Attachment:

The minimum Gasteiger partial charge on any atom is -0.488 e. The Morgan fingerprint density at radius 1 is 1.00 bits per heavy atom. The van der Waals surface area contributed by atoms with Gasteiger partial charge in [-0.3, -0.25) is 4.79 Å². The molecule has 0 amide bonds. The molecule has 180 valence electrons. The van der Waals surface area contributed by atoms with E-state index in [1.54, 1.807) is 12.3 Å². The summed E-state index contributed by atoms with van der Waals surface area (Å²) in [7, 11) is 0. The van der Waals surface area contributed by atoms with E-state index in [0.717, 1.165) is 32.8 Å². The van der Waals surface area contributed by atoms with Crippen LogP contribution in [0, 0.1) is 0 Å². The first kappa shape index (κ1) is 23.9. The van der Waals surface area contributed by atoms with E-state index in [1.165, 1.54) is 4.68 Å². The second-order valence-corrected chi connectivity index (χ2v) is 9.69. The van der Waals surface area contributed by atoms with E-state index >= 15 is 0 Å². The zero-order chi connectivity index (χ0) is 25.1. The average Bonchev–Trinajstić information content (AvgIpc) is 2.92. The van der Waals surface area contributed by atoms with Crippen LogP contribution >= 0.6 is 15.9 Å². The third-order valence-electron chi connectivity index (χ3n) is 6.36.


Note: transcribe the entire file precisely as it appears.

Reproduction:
The minimum Gasteiger partial charge on any atom is -0.488 e. The Morgan fingerprint density at radius 1 is 1.00 bits per heavy atom. The van der Waals surface area contributed by atoms with Gasteiger partial charge in [-0.3, -0.25) is 4.79 Å². The molecule has 0 amide bonds. The molecule has 180 valence electrons. The van der Waals surface area contributed by atoms with E-state index in [1.54, 1.807) is 12.3 Å². The summed E-state index contributed by atoms with van der Waals surface area (Å²) in [7, 11) is 0. The van der Waals surface area contributed by atoms with E-state index in [0.717, 1.165) is 32.8 Å². The van der Waals surface area contributed by atoms with Crippen LogP contribution in [0, 0.1) is 0 Å². The first kappa shape index (κ1) is 23.9. The van der Waals surface area contributed by atoms with E-state index in [1.165, 1.54) is 4.68 Å². The second-order valence-corrected chi connectivity index (χ2v) is 9.69. The van der Waals surface area contributed by atoms with E-state index >= 15 is 0 Å². The zero-order chi connectivity index (χ0) is 25.1. The average Bonchev–Trinajstić information content (AvgIpc) is 2.92. The van der Waals surface area contributed by atoms with Crippen LogP contribution >= 0.6 is 15.9 Å². The third-order valence-electron chi connectivity index (χ3n) is 6.36.